Using nic-a-date on a coin is the numismatic equivalent of playing the lottery. You place a drop of solution on the date area and hope for the best. Some times no date appears even after several tries, other times the date appears but is very hard to read. There are times the date will appear clearly but the date shown is a common year and hardly worth the effort. Rarely will a collector uncover one of the better dates that can be clearly seen. The best dates one hopes to find are 1913-D t.2., 1913-S t.2., 1914/3-P, 1914-D, 1915-S, 1916-S, 1918/7-D and 1921-S. Using nic-a-date on a type 1 nickel is not necessary as the date can only be 1913.
One thing to consider about restoring the date on Buffalo nickels is most major third party grading services will not certify these coins. The few that do certify these coins clearly mark on their holders the coin is acid treated. I saw a couple of certified acid treated nickels on EBay. They were both 1918/7-D and one was offered for $800 and the other $385. Most listings however are of raw coins ranging in price from a few dollars to $60 for a 1921-S to $124 for a 1913-S t. 2.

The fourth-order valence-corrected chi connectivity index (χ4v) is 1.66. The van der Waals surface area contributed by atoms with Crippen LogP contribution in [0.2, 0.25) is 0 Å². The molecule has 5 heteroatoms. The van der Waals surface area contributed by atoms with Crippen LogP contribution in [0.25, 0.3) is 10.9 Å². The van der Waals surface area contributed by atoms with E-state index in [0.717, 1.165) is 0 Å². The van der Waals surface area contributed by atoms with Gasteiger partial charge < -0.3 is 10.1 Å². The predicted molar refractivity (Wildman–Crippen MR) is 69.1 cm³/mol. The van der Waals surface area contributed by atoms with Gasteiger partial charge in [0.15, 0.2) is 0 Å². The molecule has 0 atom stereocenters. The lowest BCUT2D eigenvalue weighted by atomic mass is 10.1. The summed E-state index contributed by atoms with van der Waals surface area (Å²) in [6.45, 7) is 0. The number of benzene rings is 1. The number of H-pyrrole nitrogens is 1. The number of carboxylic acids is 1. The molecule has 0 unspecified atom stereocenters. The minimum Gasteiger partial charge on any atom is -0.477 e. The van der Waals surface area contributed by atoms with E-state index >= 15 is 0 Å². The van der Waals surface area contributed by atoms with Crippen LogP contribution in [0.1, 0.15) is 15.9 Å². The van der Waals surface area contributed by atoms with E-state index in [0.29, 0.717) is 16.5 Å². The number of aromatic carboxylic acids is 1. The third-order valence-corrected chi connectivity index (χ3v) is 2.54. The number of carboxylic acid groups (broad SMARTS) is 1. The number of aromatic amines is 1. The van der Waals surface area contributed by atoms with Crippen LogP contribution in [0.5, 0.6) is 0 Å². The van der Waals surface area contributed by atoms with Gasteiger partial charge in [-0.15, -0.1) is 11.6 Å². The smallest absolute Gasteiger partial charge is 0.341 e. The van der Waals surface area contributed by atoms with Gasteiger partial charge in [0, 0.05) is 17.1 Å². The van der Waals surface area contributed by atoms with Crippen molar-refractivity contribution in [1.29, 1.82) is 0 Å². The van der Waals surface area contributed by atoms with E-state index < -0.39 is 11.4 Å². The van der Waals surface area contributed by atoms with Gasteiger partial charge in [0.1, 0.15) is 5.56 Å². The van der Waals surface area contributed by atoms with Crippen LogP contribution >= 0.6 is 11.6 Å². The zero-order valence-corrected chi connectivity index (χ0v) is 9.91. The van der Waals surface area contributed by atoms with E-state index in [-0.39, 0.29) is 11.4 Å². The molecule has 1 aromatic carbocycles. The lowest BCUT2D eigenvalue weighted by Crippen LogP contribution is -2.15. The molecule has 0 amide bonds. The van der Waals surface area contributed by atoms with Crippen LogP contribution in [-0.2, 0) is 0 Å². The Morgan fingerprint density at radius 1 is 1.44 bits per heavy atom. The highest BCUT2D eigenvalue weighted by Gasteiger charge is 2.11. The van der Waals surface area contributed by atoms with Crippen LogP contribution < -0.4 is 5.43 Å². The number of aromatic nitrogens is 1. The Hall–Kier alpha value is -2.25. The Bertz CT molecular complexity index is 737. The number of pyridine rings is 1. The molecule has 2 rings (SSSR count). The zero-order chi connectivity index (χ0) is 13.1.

I believe acid date coins are ok as fillers and only for the rarest dates. The problem with acid date coins when you go to sell them you may take a loss unless you purchased them super cheap. I recently purchases a partial set of Buffalo nickels including an acid date 1913-S t. 2. for about $47. At an average cost of 85 cents this coin is worth it. I plan to keep the two best coins in the set, the 1913-S type 1 and 2. The type 1 has no date but is easily identifiable as a type 1 with a clear mintmark. I plan to sell the remaining coins, even those with acid dates for enough profit to make this deal worthwhile. Whether or not you choose to include acid date coins in your collection is your choice but the option is always there.